Compare any two graphics cards:
GeForce GTX 460 vs GeForce GTX 560 Ti
IntroThe GeForce GTX 460 makes use of a 40 nm design. nVidia has clocked the core frequency at 675 MHz. The GDDR5 memory runs at a frequency of 900 MHz on this specific model. It features 336 SPUs as well as 56 Texture Address Units and 24 Rasterization Operator Units.
Compare those specifications to the GeForce GTX 560 Ti, which has GPU clock speed of 822 MHz, and 1024 MB of GDDR5 memory set to run at 1002 MHz through a 256-bit bus. It also features 384 SPUs, 64 Texture Address Units, and 32 ROPs.
Power Usage and Theoretical Benchmarks
Power Consumption (Max TDP)
The GeForce GTX 560 Ti, in theory, should be a lot faster than the GeForce GTX 460 overall. (explain)
Texel RateThe GeForce GTX 560 Ti will be a lot (about 39%) faster with regards to texture filtering than the GeForce GTX 460. (explain)
Pixel RateIf running with a high resolution is important to you, then the GeForce GTX 560 Ti is a better choice, by far. (explain)
Please note that the above 'benchmarks' are all just theoretical - the results were calculated based on the card's specifications, and real-world performance may (and probably will) vary at least a bit.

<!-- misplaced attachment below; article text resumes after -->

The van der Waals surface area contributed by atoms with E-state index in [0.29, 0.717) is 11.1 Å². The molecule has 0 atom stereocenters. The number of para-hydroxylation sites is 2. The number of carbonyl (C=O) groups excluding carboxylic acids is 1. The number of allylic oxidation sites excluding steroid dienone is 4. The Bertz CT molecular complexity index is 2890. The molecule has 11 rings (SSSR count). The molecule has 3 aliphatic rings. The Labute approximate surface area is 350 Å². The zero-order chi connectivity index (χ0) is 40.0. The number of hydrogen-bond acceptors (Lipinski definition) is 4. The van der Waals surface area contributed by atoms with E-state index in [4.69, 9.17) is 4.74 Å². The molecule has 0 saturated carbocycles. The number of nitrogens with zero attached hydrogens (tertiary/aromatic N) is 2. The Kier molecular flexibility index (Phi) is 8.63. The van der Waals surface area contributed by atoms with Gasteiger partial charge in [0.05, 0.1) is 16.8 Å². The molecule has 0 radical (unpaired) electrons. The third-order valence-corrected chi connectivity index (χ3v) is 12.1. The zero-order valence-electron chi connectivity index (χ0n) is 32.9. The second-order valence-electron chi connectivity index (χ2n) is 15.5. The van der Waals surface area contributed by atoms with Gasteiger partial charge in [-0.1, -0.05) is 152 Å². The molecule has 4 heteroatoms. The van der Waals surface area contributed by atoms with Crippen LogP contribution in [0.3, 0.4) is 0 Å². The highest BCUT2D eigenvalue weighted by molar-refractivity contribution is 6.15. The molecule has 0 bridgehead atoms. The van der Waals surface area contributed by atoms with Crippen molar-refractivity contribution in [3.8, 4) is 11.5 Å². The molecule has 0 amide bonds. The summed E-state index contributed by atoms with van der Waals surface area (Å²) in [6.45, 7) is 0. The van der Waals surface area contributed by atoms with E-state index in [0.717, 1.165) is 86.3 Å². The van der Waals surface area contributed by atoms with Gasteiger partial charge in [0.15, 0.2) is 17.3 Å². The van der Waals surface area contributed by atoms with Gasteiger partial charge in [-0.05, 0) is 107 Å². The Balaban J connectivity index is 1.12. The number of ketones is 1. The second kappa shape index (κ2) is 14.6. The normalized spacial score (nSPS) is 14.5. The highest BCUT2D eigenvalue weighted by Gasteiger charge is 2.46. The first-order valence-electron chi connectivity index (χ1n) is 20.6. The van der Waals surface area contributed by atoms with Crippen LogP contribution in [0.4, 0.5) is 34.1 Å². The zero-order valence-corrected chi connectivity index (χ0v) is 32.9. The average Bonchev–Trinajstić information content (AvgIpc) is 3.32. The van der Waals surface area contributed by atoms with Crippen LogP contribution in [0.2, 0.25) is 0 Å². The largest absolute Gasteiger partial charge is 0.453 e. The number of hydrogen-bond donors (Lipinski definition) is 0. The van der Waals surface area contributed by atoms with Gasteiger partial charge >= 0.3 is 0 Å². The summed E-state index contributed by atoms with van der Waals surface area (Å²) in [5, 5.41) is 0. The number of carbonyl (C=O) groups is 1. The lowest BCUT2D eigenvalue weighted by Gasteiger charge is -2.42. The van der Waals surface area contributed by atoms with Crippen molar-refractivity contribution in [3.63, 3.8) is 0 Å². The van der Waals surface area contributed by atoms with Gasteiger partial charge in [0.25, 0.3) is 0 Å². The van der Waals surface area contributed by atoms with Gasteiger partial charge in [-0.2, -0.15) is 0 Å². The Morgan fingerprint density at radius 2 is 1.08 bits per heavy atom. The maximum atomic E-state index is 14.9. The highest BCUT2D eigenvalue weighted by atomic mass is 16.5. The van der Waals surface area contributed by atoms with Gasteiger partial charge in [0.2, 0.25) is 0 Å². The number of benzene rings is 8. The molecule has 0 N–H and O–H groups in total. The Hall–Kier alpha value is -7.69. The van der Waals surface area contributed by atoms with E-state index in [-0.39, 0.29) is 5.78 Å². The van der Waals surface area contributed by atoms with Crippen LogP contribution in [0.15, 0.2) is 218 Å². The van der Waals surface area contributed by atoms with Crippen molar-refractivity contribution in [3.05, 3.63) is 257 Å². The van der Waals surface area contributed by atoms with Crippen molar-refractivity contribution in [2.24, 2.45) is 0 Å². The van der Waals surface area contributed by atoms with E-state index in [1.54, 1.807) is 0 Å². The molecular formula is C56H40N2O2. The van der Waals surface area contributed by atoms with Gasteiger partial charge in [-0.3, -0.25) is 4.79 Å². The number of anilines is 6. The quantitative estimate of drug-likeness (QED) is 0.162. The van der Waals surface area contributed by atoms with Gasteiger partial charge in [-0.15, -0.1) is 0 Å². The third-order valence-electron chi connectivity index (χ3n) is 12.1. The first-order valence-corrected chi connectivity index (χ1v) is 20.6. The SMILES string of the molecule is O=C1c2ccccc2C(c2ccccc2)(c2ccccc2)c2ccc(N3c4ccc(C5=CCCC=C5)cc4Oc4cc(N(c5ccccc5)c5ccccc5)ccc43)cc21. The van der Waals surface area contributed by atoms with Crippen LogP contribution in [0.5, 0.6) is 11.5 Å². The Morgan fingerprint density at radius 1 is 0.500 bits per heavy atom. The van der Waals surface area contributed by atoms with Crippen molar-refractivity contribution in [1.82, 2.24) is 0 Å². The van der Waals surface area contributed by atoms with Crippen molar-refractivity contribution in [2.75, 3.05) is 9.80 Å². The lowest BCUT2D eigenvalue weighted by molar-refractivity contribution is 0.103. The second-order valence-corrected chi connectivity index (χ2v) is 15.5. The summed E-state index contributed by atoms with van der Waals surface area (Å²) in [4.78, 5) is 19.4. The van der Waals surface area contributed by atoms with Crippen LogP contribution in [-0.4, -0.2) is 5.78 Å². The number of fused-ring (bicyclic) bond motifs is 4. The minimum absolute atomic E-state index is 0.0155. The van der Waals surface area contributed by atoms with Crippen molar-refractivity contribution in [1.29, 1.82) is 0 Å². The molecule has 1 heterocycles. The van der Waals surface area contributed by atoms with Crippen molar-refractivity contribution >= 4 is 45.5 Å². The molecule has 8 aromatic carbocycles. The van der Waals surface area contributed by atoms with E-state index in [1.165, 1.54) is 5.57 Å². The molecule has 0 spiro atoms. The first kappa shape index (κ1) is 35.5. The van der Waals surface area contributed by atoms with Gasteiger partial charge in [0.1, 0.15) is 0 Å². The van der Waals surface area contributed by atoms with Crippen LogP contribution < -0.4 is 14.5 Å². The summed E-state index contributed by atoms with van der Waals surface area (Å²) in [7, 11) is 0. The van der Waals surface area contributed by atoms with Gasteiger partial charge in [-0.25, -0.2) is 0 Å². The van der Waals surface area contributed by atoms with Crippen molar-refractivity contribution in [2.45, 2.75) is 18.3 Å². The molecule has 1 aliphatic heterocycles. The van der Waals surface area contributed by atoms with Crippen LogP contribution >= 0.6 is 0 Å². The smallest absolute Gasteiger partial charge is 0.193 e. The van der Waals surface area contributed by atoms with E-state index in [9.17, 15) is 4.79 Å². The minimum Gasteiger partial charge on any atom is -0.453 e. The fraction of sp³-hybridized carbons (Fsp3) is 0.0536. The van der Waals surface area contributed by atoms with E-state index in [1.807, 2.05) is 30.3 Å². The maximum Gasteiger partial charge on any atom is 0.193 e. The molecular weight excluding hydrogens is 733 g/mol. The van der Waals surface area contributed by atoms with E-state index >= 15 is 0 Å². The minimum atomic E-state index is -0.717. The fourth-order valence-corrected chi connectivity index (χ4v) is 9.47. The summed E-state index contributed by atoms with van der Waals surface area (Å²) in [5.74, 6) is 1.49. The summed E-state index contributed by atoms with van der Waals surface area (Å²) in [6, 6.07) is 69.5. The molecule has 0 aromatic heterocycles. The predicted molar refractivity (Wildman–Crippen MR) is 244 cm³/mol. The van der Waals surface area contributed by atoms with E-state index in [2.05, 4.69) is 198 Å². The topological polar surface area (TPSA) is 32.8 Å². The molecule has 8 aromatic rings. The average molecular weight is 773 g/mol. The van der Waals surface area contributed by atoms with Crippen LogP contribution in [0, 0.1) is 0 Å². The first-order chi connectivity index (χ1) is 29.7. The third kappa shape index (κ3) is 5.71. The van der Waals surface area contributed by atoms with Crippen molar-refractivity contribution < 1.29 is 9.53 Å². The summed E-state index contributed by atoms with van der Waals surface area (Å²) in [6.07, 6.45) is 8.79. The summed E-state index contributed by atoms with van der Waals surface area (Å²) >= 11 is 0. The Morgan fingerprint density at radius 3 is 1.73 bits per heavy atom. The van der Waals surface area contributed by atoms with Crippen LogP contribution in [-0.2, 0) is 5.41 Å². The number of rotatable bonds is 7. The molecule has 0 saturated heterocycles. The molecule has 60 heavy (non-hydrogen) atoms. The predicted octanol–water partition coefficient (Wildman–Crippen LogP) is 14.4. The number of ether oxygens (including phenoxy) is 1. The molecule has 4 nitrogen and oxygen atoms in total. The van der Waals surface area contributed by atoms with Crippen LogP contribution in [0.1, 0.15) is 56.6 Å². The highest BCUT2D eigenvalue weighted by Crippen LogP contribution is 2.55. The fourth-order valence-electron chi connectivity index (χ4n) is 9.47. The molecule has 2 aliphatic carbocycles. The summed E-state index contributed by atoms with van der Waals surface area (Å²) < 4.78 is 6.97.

Please note that the price comparisons are based on search keywords - sometimes it might show cards with very similar names that are not exactly the same as the one chosen in the comparison. We do try to filter out the wrong results as best we can, though.
Memory Bandwidth: Bandwidth is the maximum amount of information (counted in megabytes per second) that can be transferred past the external memory interface in one second. The number is calculated by multiplying the card's interface width by its memory clock speed. If the card has DDR type memory, it should be multiplied by 2 again. If it uses DDR5, multiply by ANOTHER 2x. The higher the bandwidth is, the better the card will be in general. It especially helps with anti-aliasing, HDR and high resolutions.
Texel Rate: Texel rate is the maximum texture map elements (texels) that are applied per second. This figure is worked out by multiplying the total texture units of the card by the core speed of the chip. The higher this number, the better the card will be at texture filtering (anisotropic filtering - AF). It is measured in millions of texels per second.
Pixel Rate: Pixel rate is the maximum amount of pixels the graphics card can possibly record to its local memory per second - measured in millions of pixels per second. The figure is worked out by multiplying the number of Raster Operations Pipelines by the clock speed of the card. ROPs (Raster Operations Pipelines - aka Render Output Units) are responsible for drawing the pixels (image) on the screen. The actual pixel rate is also dependant on quite a few other factors, most notably the memory bandwidth - the lower the bandwidth is, the lower the potential to reach the maximum fill rate.